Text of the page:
What these have in common, and what differentiates them from all others, is that they take advantage of the shift of the CP towards the CLA at increased AOA.
Two fins are not necessary for a belly flopper. (Well maybe just "flopper" as there would be no "belly.) I just don't want a fin to break on landing. I suppose it might be interesting to fly a "flopper" with three or four fins to see what the descent looks like.
I think you do indeed need a "belly". I think any number of fins (within reason, after 10 probably diminishing returns!) would work, but I theeeeeenk they have to by eccentric. The "belly" is the side opposite the exaggerated opposite fin surface area.
My hypothesis is you put a third equal size fin on your current version on the opposite side equidistant from the other two and you will have a lawn dart.
What confounds me still on your rockets is that I think by "Cardboard Cutout" method of stability calculation (which is I think basically similar to your Center of Lateral Area) your two fin rockets are STILL stable, therefore by that method they should lawn dart. Your first statement of the shift of CP from Barrowman to CLA definitely works for relative SuperRocs, with large Length to Diameter Ratios, BECAUSE (if I understand it right) Barrowman essentially ignores the length of the body tube in the calculation of CP because it is negligible AT NEAR ZERO ANGLE OF ATTACK (again, @neil_w
please correct me if it am wrong.) The Cardboard Cutout/CLA DOES ACCOUNT for the exaggerated long body tube surface area in long length to diameter rockets, and this surface are is enough to make the rocket unstable but only "kicks in" when the rocket is thrown off of near zero angle of attack. Your rocket flown with a plugged motor has no such "event", so "something else" must be happening between stable vertical flight and eventual horizontal recovery.
SOMETHING must happen to the rocket for it to transition from rapid pointy-nose first flight to slow sideways horizontal descent. For HSR and BSR, that even has classically been the puff port throwing the rocket into non-negligible angle of attack. You have proven by your plugged motor that Belly Flop Recovery doesn't need it. I don't buy (I may be wrong) that most rockets fly pointy nose up continuously until they run out of kinetic energy, and then start to fall tail first. The reason I don't buy it is that in every onboard video camera I have seen (and many of them are on high power rockets with electronic recovery timed for apogee) unless ejection is early the rocket always seems to be horizontal or nose down at ejection (@Steve Shannon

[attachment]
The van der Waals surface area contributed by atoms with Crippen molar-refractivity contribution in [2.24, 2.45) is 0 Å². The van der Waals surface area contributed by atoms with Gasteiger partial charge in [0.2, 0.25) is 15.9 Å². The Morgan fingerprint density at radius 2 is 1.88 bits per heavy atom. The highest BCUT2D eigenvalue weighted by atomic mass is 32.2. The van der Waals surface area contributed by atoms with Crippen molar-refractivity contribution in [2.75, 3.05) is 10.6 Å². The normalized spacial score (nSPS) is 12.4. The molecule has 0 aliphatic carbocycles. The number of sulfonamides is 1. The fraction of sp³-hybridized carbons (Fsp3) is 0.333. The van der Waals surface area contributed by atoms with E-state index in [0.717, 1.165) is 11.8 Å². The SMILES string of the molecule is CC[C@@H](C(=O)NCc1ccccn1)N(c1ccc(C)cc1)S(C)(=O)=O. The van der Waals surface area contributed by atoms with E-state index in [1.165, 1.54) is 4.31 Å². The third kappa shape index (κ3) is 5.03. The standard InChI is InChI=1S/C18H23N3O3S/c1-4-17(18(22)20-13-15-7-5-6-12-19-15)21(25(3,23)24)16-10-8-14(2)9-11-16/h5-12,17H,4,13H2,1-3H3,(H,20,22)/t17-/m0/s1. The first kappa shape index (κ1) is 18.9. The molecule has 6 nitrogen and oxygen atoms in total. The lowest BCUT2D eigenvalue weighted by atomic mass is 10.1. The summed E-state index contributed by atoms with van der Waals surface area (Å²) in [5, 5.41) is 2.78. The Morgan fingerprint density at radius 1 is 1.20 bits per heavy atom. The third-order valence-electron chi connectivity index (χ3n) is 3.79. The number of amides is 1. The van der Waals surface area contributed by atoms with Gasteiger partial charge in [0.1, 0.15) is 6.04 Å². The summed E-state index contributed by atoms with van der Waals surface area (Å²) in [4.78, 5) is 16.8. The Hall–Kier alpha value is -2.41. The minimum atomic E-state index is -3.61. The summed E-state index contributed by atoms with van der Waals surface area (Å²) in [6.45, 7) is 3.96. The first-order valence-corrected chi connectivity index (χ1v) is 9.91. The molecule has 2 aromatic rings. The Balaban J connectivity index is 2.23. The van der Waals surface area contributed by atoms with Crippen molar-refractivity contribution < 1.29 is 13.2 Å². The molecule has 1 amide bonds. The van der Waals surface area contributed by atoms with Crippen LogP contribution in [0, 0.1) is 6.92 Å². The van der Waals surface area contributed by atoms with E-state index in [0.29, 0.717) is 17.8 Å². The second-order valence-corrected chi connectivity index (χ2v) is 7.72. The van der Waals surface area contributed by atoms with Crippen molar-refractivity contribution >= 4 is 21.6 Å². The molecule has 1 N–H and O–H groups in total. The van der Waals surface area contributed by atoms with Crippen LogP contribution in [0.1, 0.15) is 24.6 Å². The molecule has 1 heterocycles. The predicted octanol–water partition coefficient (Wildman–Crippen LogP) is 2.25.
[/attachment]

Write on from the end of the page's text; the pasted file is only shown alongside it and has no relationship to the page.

have an opinion on this.) Here is Steve Eves' Saturn V (former world record largest rocket launch) video, it noses over before deployment, it doesn't start falling tail first. Jump to one minute.
So I still theeeeenk that with Belly Flop Recovery, the initiating even is the loss of forward velocity combined with the eccentric fin placement. I think any SYMMETRICAL placement of relatively normal thickness fins (@Flyfalcons
got away with using really thick symmetrical fins in his award winning Guitar Rocket, hey if you ain't cheatin' you ain't trying!), any SYMMETRICAL placement of normal thickness fins that is stable on boost will REMAIN stable on descent without some kick (although we will see how @Dotini
does with his next rendition, I think he is moving puff port to CG which I don't understand, and even if it works won't prove that "something" didn't happen. I don't have the guts to try HSR with a plugged motor.)
I still wonder if Belly Flop Recovery isn't essentially Back Slide with really poor forward velocity, and that MIGHT be BECAUSE your rockets aren't SuperRoc high length to diameter. I REEEEEEALLLLY miss having a nearby flying field, as I would love to play with this more myself.